Marlina the Murderer in Four Acts,” the Indonesian film that was presented in Busan’s Asian Project Market last year, is now proving a hit with international distributors. The film had its theatrical premiere in the Directors’ Fortnight section of the Cannes Film Festival in May and plays this week at Busan.

The picture is something of a rarity in Indonesia, having both a woman director, Mouly Surya, and a female lead in a negative role. “Marlina” is the story of a young widow who defends herself by killing several men, but the ghost of one of them returns to haunt her.

Shortly before the film’s outing at the Toronto festival, rights in North America were picked up by KimStim and Icarus Films for release in Canada by Northern Banner, the specialty arm of Raven Banner.

Along with other recent rights deals by sales agent Asian Shadows, the film is now set for release in some 20 territories. In Thailand, Purin Pictures will release the film theatrically, with Asian streaming service HOOQ, which is among the financiers of “Marlina,” handling online duties. HOOQ also has rights in The Philippines, Vietnam, Singapore and India. Astro Shaw has all rights in Malaysia and Brunei and is planning theatrical releases in both.

Periscoop has rights in all three Benelux territories, while Eksystent has all rights for Germany. Bonsai Films has rights in Australia and New Zealand, while Five Flavours has all rights for Poland, Lab 80 has it for Italy, and the Valetta Film Festival took all rights in Malta.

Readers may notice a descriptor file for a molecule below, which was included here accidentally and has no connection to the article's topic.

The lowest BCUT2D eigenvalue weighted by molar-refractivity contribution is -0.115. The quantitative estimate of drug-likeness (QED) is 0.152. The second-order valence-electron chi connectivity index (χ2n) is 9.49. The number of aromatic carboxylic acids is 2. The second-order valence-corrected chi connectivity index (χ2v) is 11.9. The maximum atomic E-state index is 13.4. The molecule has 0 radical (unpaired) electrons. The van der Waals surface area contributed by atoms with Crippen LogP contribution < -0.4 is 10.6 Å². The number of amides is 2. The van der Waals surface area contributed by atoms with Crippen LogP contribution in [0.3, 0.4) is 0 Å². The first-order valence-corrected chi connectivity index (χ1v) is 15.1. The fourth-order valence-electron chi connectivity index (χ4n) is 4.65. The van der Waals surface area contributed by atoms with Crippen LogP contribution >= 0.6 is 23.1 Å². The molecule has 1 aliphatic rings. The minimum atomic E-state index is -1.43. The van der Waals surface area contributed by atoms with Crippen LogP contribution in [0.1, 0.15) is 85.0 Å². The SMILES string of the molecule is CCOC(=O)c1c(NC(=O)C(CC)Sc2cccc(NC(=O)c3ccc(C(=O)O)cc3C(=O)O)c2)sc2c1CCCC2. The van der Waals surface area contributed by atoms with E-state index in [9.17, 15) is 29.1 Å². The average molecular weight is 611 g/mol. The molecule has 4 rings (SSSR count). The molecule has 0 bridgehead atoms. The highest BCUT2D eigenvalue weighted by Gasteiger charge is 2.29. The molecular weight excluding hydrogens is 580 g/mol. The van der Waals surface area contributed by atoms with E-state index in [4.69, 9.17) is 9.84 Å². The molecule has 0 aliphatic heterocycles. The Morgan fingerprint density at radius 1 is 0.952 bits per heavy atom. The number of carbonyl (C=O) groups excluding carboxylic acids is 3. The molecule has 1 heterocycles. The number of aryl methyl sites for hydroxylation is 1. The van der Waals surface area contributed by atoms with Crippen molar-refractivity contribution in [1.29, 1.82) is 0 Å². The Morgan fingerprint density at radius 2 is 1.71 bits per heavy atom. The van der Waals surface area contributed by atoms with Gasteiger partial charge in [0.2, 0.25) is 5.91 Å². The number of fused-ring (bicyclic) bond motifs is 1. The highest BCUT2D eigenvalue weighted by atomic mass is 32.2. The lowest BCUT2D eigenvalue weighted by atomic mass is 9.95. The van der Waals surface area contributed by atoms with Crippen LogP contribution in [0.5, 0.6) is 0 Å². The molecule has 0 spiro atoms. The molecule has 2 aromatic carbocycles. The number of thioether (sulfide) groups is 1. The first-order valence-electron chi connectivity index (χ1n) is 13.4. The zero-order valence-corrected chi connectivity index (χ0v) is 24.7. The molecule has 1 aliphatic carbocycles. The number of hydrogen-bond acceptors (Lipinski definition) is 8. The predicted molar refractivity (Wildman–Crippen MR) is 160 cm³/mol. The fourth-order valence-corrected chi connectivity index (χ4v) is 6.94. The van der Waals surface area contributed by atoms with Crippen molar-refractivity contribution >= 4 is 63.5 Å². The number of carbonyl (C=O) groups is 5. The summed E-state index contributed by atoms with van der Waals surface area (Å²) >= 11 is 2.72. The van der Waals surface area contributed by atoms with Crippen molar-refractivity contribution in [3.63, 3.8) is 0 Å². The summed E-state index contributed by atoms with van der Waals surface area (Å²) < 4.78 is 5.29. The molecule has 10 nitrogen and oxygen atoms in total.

Australia-educated Surya, whose auteur influences are Stanley Kubrick, Michael Haneke and Abbas Kiarostami, was introduced to “Marlina” as a project by Indonesia’s auteur champion Garin Nugroho. He presented her with a treatment of the film developed from his visit to Sumba Island, an isolated, arid territory, with strong patriarchal values.

Taking cues from Japanese samurai and Chinese martial arts cinema, Surya refashioned the Italo-American genre into a vehicle to examine male violence and patriarchal dominance in Southeast Asian backwaters such as Sumba, while highlighting the indigenous women’s unique air of mystery, sensuality and reliance.